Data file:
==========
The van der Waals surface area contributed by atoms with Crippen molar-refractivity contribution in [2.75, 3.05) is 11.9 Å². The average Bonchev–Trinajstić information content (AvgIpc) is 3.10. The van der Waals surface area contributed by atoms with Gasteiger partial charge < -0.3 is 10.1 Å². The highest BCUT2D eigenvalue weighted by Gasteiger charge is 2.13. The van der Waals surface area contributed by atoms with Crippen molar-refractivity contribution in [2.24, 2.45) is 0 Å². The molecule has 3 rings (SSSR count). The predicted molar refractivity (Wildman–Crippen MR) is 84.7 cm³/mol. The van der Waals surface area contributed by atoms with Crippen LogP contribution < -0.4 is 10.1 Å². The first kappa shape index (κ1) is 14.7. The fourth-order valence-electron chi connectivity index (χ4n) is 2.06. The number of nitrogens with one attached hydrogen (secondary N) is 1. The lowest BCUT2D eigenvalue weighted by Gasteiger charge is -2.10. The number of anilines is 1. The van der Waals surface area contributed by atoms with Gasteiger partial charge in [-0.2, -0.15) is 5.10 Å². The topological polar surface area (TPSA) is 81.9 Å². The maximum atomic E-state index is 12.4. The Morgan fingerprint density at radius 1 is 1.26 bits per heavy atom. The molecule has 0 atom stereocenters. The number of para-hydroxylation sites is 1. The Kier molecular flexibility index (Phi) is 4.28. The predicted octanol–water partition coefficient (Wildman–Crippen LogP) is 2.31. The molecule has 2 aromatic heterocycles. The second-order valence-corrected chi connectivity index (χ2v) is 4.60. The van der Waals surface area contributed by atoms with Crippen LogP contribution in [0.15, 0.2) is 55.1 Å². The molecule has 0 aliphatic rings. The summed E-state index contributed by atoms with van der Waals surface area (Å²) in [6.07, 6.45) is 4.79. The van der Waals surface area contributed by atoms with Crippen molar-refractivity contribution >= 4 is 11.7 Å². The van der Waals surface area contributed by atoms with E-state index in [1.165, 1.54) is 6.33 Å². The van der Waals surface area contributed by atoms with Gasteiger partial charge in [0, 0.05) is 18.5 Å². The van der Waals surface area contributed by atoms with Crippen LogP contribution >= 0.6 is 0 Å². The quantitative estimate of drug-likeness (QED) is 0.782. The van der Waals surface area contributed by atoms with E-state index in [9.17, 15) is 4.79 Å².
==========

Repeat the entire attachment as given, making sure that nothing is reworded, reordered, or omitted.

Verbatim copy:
The van der Waals surface area contributed by atoms with Crippen molar-refractivity contribution in [2.75, 3.05) is 11.9 Å². The average Bonchev–Trinajstić information content (AvgIpc) is 3.10. The van der Waals surface area contributed by atoms with Gasteiger partial charge < -0.3 is 10.1 Å². The highest BCUT2D eigenvalue weighted by Gasteiger charge is 2.13. The van der Waals surface area contributed by atoms with Crippen molar-refractivity contribution in [2.24, 2.45) is 0 Å². The molecule has 3 rings (SSSR count). The predicted molar refractivity (Wildman–Crippen MR) is 84.7 cm³/mol. The van der Waals surface area contributed by atoms with Crippen LogP contribution < -0.4 is 10.1 Å². The first kappa shape index (κ1) is 14.7. The fourth-order valence-electron chi connectivity index (χ4n) is 2.06. The number of nitrogens with one attached hydrogen (secondary N) is 1. The lowest BCUT2D eigenvalue weighted by Gasteiger charge is -2.10. The number of anilines is 1. The van der Waals surface area contributed by atoms with Gasteiger partial charge in [-0.2, -0.15) is 5.10 Å². The topological polar surface area (TPSA) is 81.9 Å². The maximum atomic E-state index is 12.4. The Morgan fingerprint density at radius 1 is 1.26 bits per heavy atom. The molecule has 0 atom stereocenters. The number of para-hydroxylation sites is 1. The Kier molecular flexibility index (Phi) is 4.28. The predicted octanol–water partition coefficient (Wildman–Crippen LogP) is 2.31. The molecule has 2 aromatic heterocycles. The second-order valence-corrected chi connectivity index (χ2v) is 4.60. The van der Waals surface area contributed by atoms with Crippen LogP contribution in [0.15, 0.2) is 55.1 Å². The molecule has 0 aliphatic rings. The summed E-state index contributed by atoms with van der Waals surface area (Å²) in [6.07, 6.45) is 4.79. The van der Waals surface area contributed by atoms with Crippen molar-refractivity contribution >= 4 is 11.7 Å². The van der Waals surface area contributed by atoms with E-state index in [1.165, 1.54) is 6.33 Å². The van der Waals surface area contributed by atoms with Gasteiger partial charge in [0, 0.05) is 18.5 Å². The van der Waals surface area contributed by atoms with Crippen LogP contribution >= 0.6 is 0 Å². The quantitative estimate of drug-likeness (QED) is 0.782. The van der Waals surface area contributed by atoms with E-state index in [9.17, 15) is 4.79 Å².